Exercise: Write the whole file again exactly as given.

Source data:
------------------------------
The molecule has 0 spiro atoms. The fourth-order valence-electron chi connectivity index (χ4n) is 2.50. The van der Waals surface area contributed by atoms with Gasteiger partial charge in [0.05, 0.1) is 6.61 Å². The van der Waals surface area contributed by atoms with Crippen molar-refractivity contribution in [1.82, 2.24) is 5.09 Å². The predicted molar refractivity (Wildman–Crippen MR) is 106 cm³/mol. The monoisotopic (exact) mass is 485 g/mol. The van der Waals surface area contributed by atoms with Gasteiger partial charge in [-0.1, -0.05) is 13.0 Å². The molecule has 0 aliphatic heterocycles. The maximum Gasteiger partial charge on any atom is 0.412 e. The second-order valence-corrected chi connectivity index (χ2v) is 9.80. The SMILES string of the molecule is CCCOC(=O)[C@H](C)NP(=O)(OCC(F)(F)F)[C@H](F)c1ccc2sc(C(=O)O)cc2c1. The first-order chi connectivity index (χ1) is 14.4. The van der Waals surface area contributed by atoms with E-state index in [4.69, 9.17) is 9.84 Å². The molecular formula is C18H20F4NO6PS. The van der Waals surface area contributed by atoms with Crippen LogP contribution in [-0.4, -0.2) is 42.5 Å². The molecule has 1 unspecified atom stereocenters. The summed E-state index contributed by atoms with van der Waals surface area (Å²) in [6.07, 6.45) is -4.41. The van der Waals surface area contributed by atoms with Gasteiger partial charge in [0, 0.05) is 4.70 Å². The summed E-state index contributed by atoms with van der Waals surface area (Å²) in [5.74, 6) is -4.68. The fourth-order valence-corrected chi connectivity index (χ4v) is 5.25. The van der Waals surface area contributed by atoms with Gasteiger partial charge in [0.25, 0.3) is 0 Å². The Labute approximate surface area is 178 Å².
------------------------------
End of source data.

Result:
The molecule has 0 spiro atoms. The fourth-order valence-electron chi connectivity index (χ4n) is 2.50. The van der Waals surface area contributed by atoms with Gasteiger partial charge in [0.05, 0.1) is 6.61 Å². The van der Waals surface area contributed by atoms with Crippen molar-refractivity contribution in [1.82, 2.24) is 5.09 Å². The predicted molar refractivity (Wildman–Crippen MR) is 106 cm³/mol. The monoisotopic (exact) mass is 485 g/mol. The van der Waals surface area contributed by atoms with Gasteiger partial charge in [-0.1, -0.05) is 13.0 Å². The molecule has 0 aliphatic heterocycles. The maximum Gasteiger partial charge on any atom is 0.412 e. The second-order valence-corrected chi connectivity index (χ2v) is 9.80. The SMILES string of the molecule is CCCOC(=O)[C@H](C)NP(=O)(OCC(F)(F)F)[C@H](F)c1ccc2sc(C(=O)O)cc2c1. The first-order chi connectivity index (χ1) is 14.4. The van der Waals surface area contributed by atoms with E-state index in [4.69, 9.17) is 9.84 Å². The molecular formula is C18H20F4NO6PS. The van der Waals surface area contributed by atoms with Crippen LogP contribution in [-0.4, -0.2) is 42.5 Å². The molecule has 1 unspecified atom stereocenters. The summed E-state index contributed by atoms with van der Waals surface area (Å²) in [6.07, 6.45) is -4.41. The van der Waals surface area contributed by atoms with Gasteiger partial charge in [0, 0.05) is 4.70 Å². The summed E-state index contributed by atoms with van der Waals surface area (Å²) in [5.74, 6) is -4.68. The fourth-order valence-corrected chi connectivity index (χ4v) is 5.25. The van der Waals surface area contributed by atoms with Gasteiger partial charge in [0.25, 0.3) is 0 Å². The Labute approximate surface area is 178 Å².